And guess what? That common equity has to vote to let you in. And in a 100% of the cases, they’re voting to let you in. You know why? Because if you don’t come in their money’s gone. So at this point, they’re not looking for returns. They might even be happy if I get 80 cents on the dollar back, I’m happy, right?

So that common equity is actually pushing those developers to say, bring more money in, because if you don’t, and the building doesn’t get We’re just completely wiped out. Everything goes back to the bank and the bank’s going to sell it for pennies on the dollar. 

Multifamily Market Resilience and Banking Sector Analysis

Neal Bawa: So while multifamily does not have any distress, there’s people that say they use the word distress.

They’re using it absolutely incorrectly. Multifamily value add multifamily industry does not have distress, but the development portion of the multifamily industry has significant distress. And then on the built multifamily site, there’s roughly 3000 properties out of a total of over a hundred thousand.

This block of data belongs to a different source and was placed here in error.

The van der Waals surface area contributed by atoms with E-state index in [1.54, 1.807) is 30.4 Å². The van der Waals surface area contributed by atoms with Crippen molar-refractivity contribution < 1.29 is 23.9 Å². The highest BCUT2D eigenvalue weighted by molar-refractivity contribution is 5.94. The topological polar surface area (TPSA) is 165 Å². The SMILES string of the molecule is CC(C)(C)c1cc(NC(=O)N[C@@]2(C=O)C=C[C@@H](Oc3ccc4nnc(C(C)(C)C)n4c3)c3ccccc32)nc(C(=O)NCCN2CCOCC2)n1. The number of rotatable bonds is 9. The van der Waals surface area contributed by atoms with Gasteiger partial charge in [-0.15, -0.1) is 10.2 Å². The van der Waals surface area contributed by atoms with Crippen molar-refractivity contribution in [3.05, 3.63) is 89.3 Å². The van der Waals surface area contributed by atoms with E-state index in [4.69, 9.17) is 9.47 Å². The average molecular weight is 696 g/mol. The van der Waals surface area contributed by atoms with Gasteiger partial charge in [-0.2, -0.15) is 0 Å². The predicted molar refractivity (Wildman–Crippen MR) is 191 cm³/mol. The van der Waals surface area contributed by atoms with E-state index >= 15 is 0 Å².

So roughly 3% that must refinance or sell this year. And when they refinance, they have to input three, four, five, six, 7 million of equity. If they sell, they’re going to sell so that their equity loses all of their money. The bank will get all of their money back. This is why there’s no distress.

Distress by its very definition. And I want everyone to remember 2008. Distress by its definition is a time when banks are afraid of taking properties back because they don’t know if they can even get what their loan amount is back. No such distress exists in any market in the United States because the bank loan amounts Are in general equivalent or higher than the value of the property.